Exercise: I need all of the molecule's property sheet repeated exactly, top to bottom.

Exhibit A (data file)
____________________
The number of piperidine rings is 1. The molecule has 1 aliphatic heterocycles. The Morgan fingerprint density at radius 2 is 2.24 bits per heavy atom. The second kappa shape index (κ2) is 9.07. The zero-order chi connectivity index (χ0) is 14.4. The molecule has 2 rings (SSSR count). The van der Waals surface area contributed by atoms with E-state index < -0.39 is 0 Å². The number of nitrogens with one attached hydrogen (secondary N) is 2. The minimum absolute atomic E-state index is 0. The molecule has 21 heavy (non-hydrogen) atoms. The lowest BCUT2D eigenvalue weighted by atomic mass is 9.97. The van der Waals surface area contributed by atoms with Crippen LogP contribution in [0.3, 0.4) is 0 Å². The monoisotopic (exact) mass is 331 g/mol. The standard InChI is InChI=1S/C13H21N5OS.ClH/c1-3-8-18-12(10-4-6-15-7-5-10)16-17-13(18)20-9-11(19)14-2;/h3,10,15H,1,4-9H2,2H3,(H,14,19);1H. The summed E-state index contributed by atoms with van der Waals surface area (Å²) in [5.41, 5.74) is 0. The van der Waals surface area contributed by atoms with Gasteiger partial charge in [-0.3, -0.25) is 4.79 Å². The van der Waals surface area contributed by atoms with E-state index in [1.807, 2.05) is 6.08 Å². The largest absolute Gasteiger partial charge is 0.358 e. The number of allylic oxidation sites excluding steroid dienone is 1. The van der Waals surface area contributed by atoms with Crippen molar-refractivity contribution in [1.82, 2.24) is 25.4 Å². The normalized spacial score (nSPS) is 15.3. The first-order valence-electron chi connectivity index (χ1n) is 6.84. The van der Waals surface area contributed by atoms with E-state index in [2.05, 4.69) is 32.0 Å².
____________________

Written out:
The number of piperidine rings is 1. The molecule has 1 aliphatic heterocycles. The Morgan fingerprint density at radius 2 is 2.24 bits per heavy atom. The second kappa shape index (κ2) is 9.07. The zero-order chi connectivity index (χ0) is 14.4. The molecule has 2 rings (SSSR count). The van der Waals surface area contributed by atoms with E-state index < -0.39 is 0 Å². The number of nitrogens with one attached hydrogen (secondary N) is 2. The minimum absolute atomic E-state index is 0. The molecule has 21 heavy (non-hydrogen) atoms. The lowest BCUT2D eigenvalue weighted by atomic mass is 9.97. The van der Waals surface area contributed by atoms with Crippen LogP contribution in [0.3, 0.4) is 0 Å². The monoisotopic (exact) mass is 331 g/mol. The standard InChI is InChI=1S/C13H21N5OS.ClH/c1-3-8-18-12(10-4-6-15-7-5-10)16-17-13(18)20-9-11(19)14-2;/h3,10,15H,1,4-9H2,2H3,(H,14,19);1H. The summed E-state index contributed by atoms with van der Waals surface area (Å²) in [5.41, 5.74) is 0. The van der Waals surface area contributed by atoms with Gasteiger partial charge in [-0.3, -0.25) is 4.79 Å². The van der Waals surface area contributed by atoms with E-state index in [1.807, 2.05) is 6.08 Å². The largest absolute Gasteiger partial charge is 0.358 e. The number of allylic oxidation sites excluding steroid dienone is 1. The van der Waals surface area contributed by atoms with Crippen molar-refractivity contribution in [1.82, 2.24) is 25.4 Å². The normalized spacial score (nSPS) is 15.3. The first-order valence-electron chi connectivity index (χ1n) is 6.84. The van der Waals surface area contributed by atoms with E-state index in [2.05, 4.69) is 32.0 Å².